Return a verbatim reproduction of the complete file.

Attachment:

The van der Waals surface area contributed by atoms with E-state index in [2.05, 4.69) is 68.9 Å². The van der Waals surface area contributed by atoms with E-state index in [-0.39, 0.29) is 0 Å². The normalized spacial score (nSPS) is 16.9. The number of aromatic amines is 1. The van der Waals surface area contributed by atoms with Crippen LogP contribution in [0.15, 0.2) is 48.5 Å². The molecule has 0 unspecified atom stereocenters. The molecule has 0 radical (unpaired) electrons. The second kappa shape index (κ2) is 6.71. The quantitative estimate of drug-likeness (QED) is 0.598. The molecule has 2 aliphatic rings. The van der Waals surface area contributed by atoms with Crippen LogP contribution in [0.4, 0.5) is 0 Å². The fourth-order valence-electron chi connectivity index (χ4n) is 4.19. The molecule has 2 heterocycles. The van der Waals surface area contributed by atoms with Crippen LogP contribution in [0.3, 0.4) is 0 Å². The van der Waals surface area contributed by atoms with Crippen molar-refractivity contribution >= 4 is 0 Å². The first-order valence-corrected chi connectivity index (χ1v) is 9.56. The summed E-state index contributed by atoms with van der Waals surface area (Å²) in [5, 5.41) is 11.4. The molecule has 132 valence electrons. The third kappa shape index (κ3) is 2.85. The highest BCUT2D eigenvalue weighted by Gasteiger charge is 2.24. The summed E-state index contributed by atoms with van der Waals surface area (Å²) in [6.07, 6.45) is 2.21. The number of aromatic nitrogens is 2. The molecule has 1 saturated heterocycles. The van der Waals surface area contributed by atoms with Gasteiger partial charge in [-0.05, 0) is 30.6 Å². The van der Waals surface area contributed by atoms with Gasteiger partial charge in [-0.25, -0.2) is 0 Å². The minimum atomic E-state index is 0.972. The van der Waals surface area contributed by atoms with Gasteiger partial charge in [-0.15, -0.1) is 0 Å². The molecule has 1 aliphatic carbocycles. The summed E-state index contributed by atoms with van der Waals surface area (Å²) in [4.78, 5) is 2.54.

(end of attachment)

The van der Waals surface area contributed by atoms with E-state index in [2.05, 4.69) is 68.9 Å². The van der Waals surface area contributed by atoms with E-state index in [-0.39, 0.29) is 0 Å². The normalized spacial score (nSPS) is 16.9. The number of aromatic amines is 1. The van der Waals surface area contributed by atoms with Crippen LogP contribution in [0.15, 0.2) is 48.5 Å². The molecule has 0 unspecified atom stereocenters. The molecule has 0 radical (unpaired) electrons. The second kappa shape index (κ2) is 6.71. The quantitative estimate of drug-likeness (QED) is 0.598. The molecule has 2 aliphatic rings. The van der Waals surface area contributed by atoms with Crippen LogP contribution in [0.4, 0.5) is 0 Å². The fourth-order valence-electron chi connectivity index (χ4n) is 4.19. The molecule has 2 heterocycles. The van der Waals surface area contributed by atoms with Crippen LogP contribution in [0.3, 0.4) is 0 Å². The van der Waals surface area contributed by atoms with Crippen molar-refractivity contribution >= 4 is 0 Å². The first-order valence-corrected chi connectivity index (χ1v) is 9.56. The summed E-state index contributed by atoms with van der Waals surface area (Å²) in [5, 5.41) is 11.4. The molecule has 132 valence electrons. The third kappa shape index (κ3) is 2.85. The highest BCUT2D eigenvalue weighted by Gasteiger charge is 2.24. The summed E-state index contributed by atoms with van der Waals surface area (Å²) in [6.07, 6.45) is 2.21. The number of aromatic nitrogens is 2. The molecule has 1 saturated heterocycles. The van der Waals surface area contributed by atoms with Gasteiger partial charge in [-0.05, 0) is 30.6 Å². The van der Waals surface area contributed by atoms with Gasteiger partial charge in [-0.25, -0.2) is 0 Å². The minimum atomic E-state index is 0.972. The van der Waals surface area contributed by atoms with Gasteiger partial charge in [-0.15, -0.1) is 0 Å². The molecule has 1 aliphatic carbocycles. The summed E-state index contributed by atoms with van der Waals surface area (Å²) in [4.78, 5) is 2.54.